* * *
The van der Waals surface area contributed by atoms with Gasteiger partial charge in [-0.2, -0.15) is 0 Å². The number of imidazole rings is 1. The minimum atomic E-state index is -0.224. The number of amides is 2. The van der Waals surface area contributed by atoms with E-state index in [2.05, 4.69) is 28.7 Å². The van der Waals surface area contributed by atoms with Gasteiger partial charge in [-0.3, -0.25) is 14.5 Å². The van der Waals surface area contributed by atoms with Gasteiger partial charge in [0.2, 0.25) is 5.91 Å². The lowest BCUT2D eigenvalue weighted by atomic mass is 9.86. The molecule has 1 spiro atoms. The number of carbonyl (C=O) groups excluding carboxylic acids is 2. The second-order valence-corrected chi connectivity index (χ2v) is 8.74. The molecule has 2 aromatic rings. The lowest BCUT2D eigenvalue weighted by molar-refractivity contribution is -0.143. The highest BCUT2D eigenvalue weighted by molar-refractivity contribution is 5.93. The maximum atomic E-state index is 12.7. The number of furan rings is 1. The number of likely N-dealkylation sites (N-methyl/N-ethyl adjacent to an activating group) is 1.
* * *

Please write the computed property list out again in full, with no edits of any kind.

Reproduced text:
The van der Waals surface area contributed by atoms with Gasteiger partial charge in [-0.2, -0.15) is 0 Å². The number of imidazole rings is 1. The minimum atomic E-state index is -0.224. The number of amides is 2. The van der Waals surface area contributed by atoms with E-state index in [2.05, 4.69) is 28.7 Å². The van der Waals surface area contributed by atoms with Gasteiger partial charge in [-0.3, -0.25) is 14.5 Å². The van der Waals surface area contributed by atoms with Gasteiger partial charge in [0.2, 0.25) is 5.91 Å². The lowest BCUT2D eigenvalue weighted by atomic mass is 9.86. The molecule has 1 spiro atoms. The number of carbonyl (C=O) groups excluding carboxylic acids is 2. The second-order valence-corrected chi connectivity index (χ2v) is 8.74. The molecule has 2 aromatic rings. The lowest BCUT2D eigenvalue weighted by molar-refractivity contribution is -0.143. The highest BCUT2D eigenvalue weighted by molar-refractivity contribution is 5.93. The maximum atomic E-state index is 12.7. The number of furan rings is 1. The number of likely N-dealkylation sites (N-methyl/N-ethyl adjacent to an activating group) is 1.